Updated 26 July 2008
Darya PCHELNIK, Belarus (Hammer Throw)
Born: 20 December 1981; Grodno
1.85 / 95kg
Coach: Igor Tsitsorin
Manager: Ludmila Olijar
Sport has appealed to Darya Pchelnik since childhood and, when asked what she would like to grow up to be, she answered: “A gymnast or a cosmonaut”. It was difficult to become a cosmonaut but, as a more attainable goal, there was always sport. Sport pulled at her but her mother was against it. Being tall and sporty, she was invited by coaches to many sports – including volleyball, basketball and athletics.
She went in for basketball but, at the Games of Belarus, she met girls who would go on to represent the country in that sport at international level and later the 2008 Beijing Olympics. “I trained hard but I could not imagine how hard I would have to train to compete with them on an equal level,” Pchelnik recollected. “This came as a disappointment to me.”
At the time, Pchelnik was studying at the sports faculty of the Grodno University. “Runners Volha Krautsova and Natasha Vasilevskaya studied with me,” Pchelnik said. “They both lived in one hostel with Volha Tsander. Having learnt of my concerns, they talked them over with the trainer, who suggested I try the Hammer Throw with Igor Tsitsorin. I liked it and decided to continue. At that time I was 18-years-old.”
Pchelnik was surrounded with a star group - Ivan Tsikhan, Svetlana Sudak, Mikalai Aulasevich, Volha Tsander. And all of them trained in Grodno under Tsitsorin. To the coach, it seemed at first that she would work for month or two and would then give up. But Pchelnik was persistent.
The hammer is such a difficult kind of sport that its elements should start to be understood from the age of 14 years - and she was already 18. Pole Kamila Skolimovska became the Olympic champion at 17 years. At 18, Pchelnik threw only 50 metres, having no concept of power preparation.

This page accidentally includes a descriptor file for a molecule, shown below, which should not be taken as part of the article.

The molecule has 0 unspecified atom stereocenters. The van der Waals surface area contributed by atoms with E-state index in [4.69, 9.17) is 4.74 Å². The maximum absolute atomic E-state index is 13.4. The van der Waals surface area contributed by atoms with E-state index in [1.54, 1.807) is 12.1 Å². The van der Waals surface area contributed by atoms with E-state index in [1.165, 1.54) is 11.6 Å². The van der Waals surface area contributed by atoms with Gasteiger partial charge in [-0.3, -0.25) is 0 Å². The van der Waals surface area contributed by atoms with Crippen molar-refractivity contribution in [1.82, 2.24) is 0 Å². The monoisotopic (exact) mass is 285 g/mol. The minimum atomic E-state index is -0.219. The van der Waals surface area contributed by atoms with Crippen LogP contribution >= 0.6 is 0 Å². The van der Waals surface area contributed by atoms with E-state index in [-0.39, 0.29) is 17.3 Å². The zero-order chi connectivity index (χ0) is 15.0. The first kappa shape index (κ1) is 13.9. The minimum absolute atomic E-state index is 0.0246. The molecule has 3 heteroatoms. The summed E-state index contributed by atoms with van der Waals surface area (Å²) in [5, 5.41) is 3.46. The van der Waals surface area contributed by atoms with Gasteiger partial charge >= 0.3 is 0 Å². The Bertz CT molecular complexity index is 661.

“There is a clear period over which an athlete can mature,” Pchelnik said. “Eight to 10 years is standard. But I could not be content when I lost. I wanted to throw further, to get onto the podium. The desire to be the best pushed me into heavy training. I went for quantity instead of quality.”
Upset that she was not chosen for the 2004 Olympic Games, Pchelnik used it as a stimulus. Svetlana Sudak went to Athens, as she had thrown 30cm further than Pchelnik but, in their most recent contest, she had lost to Darya by two metres. In Athens, Sudak failed to reach the Final, which motivated Pchelnik to prepare even more intensely for the next Olympic Games.
For two years she worked on increasing her volume of training so that, by 2007, she threw a personal best 71.29, and won the World University Games gold medal in Bangkok, even though she was still in heavy training. In 2008 she pushed her best out to 76.33. “As I was improving I never had the desire to throw away everything, to stop training,” she said. “The better the result, the more I developed a feeling of confidence, of wanting to aim higher.
“I like this sport. It is my sport and I can surprise the world. Some surprise the world by sports, some by science, some by another kind of activity. I wish to surprise the world with a record like Yuriy Sedykh who retired and his record held for 20 years (86.74, set 1986). My more modest aim for the Olympic Games, in Beijing, is to establish a personal best. What position that will give me only time will tell.”
2002 - 64.40; 2003 - 63.36; 2004 - 69.16; 2005 - 71.08; 2006 - 70.32; 2007 - 71.29; 2008 - 76.33.
2005 q World Championships
2005 10th World University Games
2007 9th c European Cup Winter Throwing
2007 1st World University Games
Prepared by Mikhail Dubitski for the IAAF ‘Focus on Athletes’ project. Copyright IAAF 2008.